Sintang Dalisay, a North-South Intercultural Production, from Tanghalang Ateneo This JulyBy Gibbs22manila @gibbscadiz
Last May, two dancers and two musicians from Tabawan, South Ubian, Tawi-Tawi province visited the Ateneo de Manila University to teach theater students the “igal,” the traditional dance of the Sama, and play native musical instruments.
The six-day workshop, entitled “The Igal of the Sama-Bajau,” held from May 16-21, launched the Traditional Performing Arts Series of the Ateneo’s Fine Arts Program and was done in cooperation with Tanghalang Ateneo. The series seeks out ways to fuse traditional and modern performance styles for intercultural theater projects.
The workshop served as a prelude to Tanghalang Ateneo’s 33rd season opener, “Sintang Dalisay,” where the “igal” will be deployed as the movement motif and the sama music as the core of the play’s musical repertoire. The intercultural production, a collaboration of traditional dancers from the South and urban theater practitioners from the North, also between Muslim and Christian artists, will open on the third week of July at the Rizal Mini-Theater, Loyola Schools.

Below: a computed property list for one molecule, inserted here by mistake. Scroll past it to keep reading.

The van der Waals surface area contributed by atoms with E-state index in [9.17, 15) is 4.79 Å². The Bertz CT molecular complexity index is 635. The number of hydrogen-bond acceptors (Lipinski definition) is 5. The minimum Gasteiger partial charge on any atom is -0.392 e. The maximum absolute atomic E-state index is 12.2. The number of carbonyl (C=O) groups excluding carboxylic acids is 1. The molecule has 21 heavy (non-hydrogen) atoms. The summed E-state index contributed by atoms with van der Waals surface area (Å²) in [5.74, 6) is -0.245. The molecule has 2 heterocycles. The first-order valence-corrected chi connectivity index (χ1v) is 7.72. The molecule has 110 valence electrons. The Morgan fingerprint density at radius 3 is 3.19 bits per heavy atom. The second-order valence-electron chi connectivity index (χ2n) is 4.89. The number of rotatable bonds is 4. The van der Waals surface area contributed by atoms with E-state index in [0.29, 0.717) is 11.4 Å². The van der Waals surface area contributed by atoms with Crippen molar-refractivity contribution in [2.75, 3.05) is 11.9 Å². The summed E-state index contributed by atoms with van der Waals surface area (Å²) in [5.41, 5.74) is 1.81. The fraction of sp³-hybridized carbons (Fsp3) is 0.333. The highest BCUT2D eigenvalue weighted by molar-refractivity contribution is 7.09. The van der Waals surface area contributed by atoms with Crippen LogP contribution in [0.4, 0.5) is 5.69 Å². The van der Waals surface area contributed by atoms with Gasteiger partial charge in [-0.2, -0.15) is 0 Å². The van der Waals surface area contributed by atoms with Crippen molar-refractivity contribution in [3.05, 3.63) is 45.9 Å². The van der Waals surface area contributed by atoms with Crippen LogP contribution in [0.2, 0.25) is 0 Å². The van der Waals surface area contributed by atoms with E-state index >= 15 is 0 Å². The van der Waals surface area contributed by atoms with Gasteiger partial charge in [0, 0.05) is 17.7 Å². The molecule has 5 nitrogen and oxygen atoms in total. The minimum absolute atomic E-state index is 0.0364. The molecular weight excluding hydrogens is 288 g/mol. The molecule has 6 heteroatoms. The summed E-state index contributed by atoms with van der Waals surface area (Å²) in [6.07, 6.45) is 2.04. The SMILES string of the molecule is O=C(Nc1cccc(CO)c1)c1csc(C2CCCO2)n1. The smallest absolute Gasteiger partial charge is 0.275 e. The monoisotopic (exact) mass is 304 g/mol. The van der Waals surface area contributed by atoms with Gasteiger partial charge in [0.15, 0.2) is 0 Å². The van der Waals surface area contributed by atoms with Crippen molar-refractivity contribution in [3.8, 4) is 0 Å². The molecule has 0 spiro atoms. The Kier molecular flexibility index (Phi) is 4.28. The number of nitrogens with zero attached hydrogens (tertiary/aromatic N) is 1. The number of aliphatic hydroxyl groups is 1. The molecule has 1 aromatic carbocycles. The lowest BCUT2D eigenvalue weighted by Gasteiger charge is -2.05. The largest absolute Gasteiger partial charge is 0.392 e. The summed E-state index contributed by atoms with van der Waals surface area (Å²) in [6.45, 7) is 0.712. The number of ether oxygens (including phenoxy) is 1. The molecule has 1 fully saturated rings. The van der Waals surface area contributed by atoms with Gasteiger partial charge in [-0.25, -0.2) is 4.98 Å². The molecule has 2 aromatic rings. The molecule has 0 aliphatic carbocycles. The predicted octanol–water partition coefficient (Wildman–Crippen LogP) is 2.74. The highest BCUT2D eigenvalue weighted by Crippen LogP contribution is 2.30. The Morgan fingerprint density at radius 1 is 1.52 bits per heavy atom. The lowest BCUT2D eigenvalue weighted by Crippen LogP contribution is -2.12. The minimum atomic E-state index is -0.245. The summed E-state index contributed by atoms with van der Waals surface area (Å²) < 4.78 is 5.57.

The four “master teachers” included Calsum Telso, an elementary school English teacher who teaches igal to children in the community; Abdul Said K. Hailaya, who was voted the Best Male Dancer in an event called Pesta Igal held at the UP Asian Studies Center last year, besting dancers from Malaysia and other parts of Sulu (he is also a renowned costume maker in Tabawan, eagerly sought out by residents for clothes to be used for dances and formal occasions); and musicians Nur Perong and Dalino Kamamihare, who devoted much of their time teaching the students to play the kulintang, the gongs and the drums.
“Sintang Dalisay's” direction will be by Dr. Ricardo Abad, choreography by Dr. Matthew Santamaria and production design by National Artist for Theater Design Salvador Bernal.
“Sintang Dalisay” opens on the third week of July at the Rizal Mini-Theater, Loyola Schools. For more information, contact Regina Aquitaña at 0915-1129301.
[Photos by Paolo Maddela, text by Eunice Rodriguez]
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